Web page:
By John Plender
What is happening to investors’ risk appetite? The continuing downward pressure on US Treasury bond yields indicates a degree of caution in the air. For their part equity investors have been retreating into size and quality. There has also been a global sell-off in technology stocks after a period in which demand in the IPO market for shares in companies that made no money knew no bounds.
Yet there are pockets of gung-ho risk-taking in global markets where caution is being thrown to the wind. Untried instruments such as contingent convertibles in banking, for example, are finding enthusiastic buyers, reflecting the manic search for yield. Still more intriguing is the renewed American interest in Chinese company IPOs, despite the raft of accounting frauds that emerged from the now notorious Chinese reverse mergers on the Nasdaq exchange in recent years.
Last week JD.com, the Chinese online direct sales company, was successfully floated on Nasdaq at a valuation of more than $25bn despite never having made a profit since inception. This followed the earlier successful IPO of Sina Weibo, China’s answer to Twitter, which was also lossmaking. Yet corporate governance at JD.com compares unfavourably with US tech companies. Given the dual voting share structures and crony boards that exist at the likes of Google and Facebook, that is a serious stricture.
At JD.com Richard Liu, the founder, combines the role of chairman and chief executive while retaining 83.7 per cent of the voting power despite owning only 18 per cent of the total equity.
Nasdaq still, despite the record with Chinese companies, allows foreign issuers to apply lower corporate governance standards of the home country, which in this case is the Cayman Islands, not China. The Cayman jurisdiction is flabby on independent representation in the board room, so outside shareholders lack an important protection they badly need in the light of other governance shortfalls.
The directors and executives, along with their assets, are in China, which means any infringement of outside shareholders’ rights cannot be addressed effectively through the US courts.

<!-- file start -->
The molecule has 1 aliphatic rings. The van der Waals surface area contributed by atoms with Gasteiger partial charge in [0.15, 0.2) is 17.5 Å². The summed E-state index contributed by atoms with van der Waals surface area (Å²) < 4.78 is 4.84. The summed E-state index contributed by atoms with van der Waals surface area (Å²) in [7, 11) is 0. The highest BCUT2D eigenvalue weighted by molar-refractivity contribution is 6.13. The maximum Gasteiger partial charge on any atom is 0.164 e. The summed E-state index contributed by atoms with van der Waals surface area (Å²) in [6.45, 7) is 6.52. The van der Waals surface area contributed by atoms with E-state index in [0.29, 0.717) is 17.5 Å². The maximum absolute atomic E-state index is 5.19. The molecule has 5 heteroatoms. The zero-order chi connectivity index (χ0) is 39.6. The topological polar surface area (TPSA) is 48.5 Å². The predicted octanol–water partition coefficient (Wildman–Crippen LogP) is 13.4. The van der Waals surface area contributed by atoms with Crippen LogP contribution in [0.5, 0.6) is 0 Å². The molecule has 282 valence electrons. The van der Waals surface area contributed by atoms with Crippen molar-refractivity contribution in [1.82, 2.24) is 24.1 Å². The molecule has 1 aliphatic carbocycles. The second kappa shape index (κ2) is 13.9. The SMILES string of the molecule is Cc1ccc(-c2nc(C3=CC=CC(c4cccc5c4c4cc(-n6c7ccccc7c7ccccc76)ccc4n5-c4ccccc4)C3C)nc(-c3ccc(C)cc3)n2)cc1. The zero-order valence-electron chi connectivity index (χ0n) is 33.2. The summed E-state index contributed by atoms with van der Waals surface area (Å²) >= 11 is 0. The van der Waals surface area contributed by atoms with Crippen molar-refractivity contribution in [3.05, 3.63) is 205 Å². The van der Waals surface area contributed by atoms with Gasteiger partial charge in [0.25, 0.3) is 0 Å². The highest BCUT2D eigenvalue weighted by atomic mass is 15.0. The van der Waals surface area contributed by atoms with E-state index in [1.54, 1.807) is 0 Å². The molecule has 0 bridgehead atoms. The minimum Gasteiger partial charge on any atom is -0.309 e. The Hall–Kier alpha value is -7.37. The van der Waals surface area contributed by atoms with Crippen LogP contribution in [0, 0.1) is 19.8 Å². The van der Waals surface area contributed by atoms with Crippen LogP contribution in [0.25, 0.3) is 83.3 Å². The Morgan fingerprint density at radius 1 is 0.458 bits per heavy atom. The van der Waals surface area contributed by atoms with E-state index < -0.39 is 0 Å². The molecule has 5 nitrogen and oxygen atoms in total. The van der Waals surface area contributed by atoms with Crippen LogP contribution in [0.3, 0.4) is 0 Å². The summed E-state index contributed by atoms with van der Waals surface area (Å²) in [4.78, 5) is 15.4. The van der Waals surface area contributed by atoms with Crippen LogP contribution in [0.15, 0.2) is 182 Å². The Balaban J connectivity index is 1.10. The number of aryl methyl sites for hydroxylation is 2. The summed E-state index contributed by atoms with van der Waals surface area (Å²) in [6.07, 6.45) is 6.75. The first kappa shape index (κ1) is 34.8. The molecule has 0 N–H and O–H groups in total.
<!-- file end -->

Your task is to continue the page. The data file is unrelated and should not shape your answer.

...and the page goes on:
American investors’ ownership rights are also weak because property rights in China are notoriously vague and changeable at official whim. Nor are they likely to see any hard cash from the company since it does not propose to pay out dividends.
Quality of information (or lack of it) is likewise an issue. No formal assessment of internal control was conducted before JD.com’s flotation. What the directors do know is that there is a material weakness in control because not enough people in the company have adequate knowledge of US accounting principles.
Why, then, are investors prepared to plunge in where governance angels fear to tread? The answer is that JD.com is already the largest online direct sales company in China by transaction volume. You do not have to believe it will achieve its stated goal of becoming the largest ecommerce company in the world to see the case for a directional bet to acquire exposure to a high growth economy that is preparing to rebalance from investment and exports to consumption-led growth.
Lack of profit simply reflects heavy investment in growth. As with tech stocks in the US there is also a temptation to regard such investments as a lottery ticket on the company dominating a large new growth market or disrupting a large existing market by initiating a process of creative destruction.
The same arguments will no doubt be applied to Alibaba, the much larger Chinese ecommerce company that is expected to float in the US later this year.
Yet buyers should beware because China is no exception from the norm in IPO markets whereby big gains can be made on day one, yet longer-term returns disappoint. Between 1993 and 2013 168 companies from Hong Kong and China went public on organised stock exchanges in the US, not including those notorious reverse mergers.
Jay Ritter, a professor of finance at the University of Florida, calculates that in the three years from flotation the average return on these 168 IPOs was minus 3.6 per cent, or an average of minus 1 per cent a year. Investors who bought the S&P 500 would have earned an average 23 per cent or about 8 per cent a year. In fact, Chinese stocks have performed dismally over the period regardless of where they were traded.
China thus performs a function in global markets that Latin America performed in earlier centuries. It is a place of boundless promise with an endless capacity to part investors from their money. The novel feature is that China has performed this trick while delivering astonishingly high economic growth.
The writer is an FT columnist
但在全球市场中同样存在不少热情高涨的冒险行为，谨慎被扔进了风里。例如，银行的或有可转换债券(contingent convertible bond)等未经市场检验的投资工具受到了买家的热烈追捧，这反映出了市场对收益率的狂热追求。更加引人注意的是，美国投资者对中国企业的IPO交易重新产生了兴趣，虽然近年来中国企业在纳斯达克(Nasdaq)交易所的反向收购交易中爆出了大量会计欺诈丑闻，而反向收购模式现已声名狼藉。
据佛罗里达大学(University of Florida)的金融学教授杰伊?里特(Jay Ritter)测算，上述168支股票在上市后的三年当中，平均累计收益率为-3.6%，或者每年的平均收益率为-1%。如果投资者同期购买了标普500(S&P 500)指数产品，则将实现23%的平均累计收益率或者每年8%的收益率。事实上，在这一时期里，中国上市公司股票的走势都很惨淡，不论它们的上市地点是在哪里。